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pre-echo

Line breaks: pre-echo
Pronunciation: /priːˈɛkəʊ
 
/

Definition of pre-echo in English:

noun (plural pre-echoes)

1A faint copy heard just before an actual sound in a recording, caused by the accidental transfer of signals: very faint pre-echoes do not really mar the recording
More example sentences
  • One only mildly irritating curiosity worth mentioning here is a little bit of what sounds like pre-echo.
  • Mackerras gets the brasher engineering, and there is some pre-echo here as well.
2A foreshadowing: one can detect pre-echoes of both the later works
More example sentences
  • It is not a surprise, then, that echoes and pre-echoes of all three composers - with all of the charm but without much of the genius - can be heard in his work.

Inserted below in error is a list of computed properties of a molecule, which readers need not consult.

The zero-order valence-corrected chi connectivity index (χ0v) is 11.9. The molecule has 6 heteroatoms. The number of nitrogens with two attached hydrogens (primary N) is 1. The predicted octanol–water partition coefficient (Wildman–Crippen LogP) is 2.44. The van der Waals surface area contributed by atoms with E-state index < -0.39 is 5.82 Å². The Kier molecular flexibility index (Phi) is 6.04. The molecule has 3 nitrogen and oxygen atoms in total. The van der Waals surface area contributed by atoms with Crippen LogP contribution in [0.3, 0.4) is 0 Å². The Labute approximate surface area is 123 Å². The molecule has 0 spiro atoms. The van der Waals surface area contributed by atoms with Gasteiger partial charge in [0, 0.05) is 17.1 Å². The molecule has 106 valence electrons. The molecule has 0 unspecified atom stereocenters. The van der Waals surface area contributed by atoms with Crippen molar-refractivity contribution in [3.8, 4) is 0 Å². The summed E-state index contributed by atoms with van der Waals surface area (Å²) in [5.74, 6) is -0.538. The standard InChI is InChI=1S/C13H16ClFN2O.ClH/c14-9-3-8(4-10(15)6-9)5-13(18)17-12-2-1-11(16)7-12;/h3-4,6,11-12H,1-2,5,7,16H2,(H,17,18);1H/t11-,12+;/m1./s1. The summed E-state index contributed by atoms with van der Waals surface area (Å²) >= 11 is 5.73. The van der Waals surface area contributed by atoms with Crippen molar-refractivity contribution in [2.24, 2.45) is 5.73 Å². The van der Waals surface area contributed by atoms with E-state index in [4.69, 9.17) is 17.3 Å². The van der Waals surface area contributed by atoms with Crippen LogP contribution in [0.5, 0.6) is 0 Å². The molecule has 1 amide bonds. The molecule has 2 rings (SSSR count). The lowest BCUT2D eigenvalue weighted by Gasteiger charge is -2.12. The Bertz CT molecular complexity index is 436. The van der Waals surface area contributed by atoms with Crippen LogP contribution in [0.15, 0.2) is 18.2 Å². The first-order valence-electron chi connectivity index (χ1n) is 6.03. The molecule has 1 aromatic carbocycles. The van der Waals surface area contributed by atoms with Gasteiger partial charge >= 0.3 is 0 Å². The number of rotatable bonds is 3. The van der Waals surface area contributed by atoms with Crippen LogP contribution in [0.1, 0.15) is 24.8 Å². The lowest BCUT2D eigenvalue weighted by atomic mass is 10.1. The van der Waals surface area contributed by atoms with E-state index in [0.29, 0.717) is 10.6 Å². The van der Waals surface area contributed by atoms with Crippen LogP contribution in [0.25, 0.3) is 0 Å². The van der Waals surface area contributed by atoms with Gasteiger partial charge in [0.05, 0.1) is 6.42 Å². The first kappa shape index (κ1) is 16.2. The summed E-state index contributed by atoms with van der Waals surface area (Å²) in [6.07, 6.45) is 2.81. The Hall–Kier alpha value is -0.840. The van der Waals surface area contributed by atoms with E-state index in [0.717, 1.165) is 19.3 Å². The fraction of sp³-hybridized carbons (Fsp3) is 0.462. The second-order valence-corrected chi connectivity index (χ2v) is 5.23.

• A curious pre-echo of Brecht's sardonic wit in East Germany 30 years later when the citizenry was rioting against the autocratic Communist rulers: ‘The government will have to dissolve the people and elect a new one.’
  • In a kind of pre-echo of Kant and Wittgenstein, Nicolas of Cusa argued that wisdom consists in an awareness of the limits of one's knowledge.

verb

[with object] Back to top  
Foreshadow: these three sonatas all pre-echo things to come

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Pronunciation: prɪˈpəʊt(ə)nt
adjective
greater than others in power or influence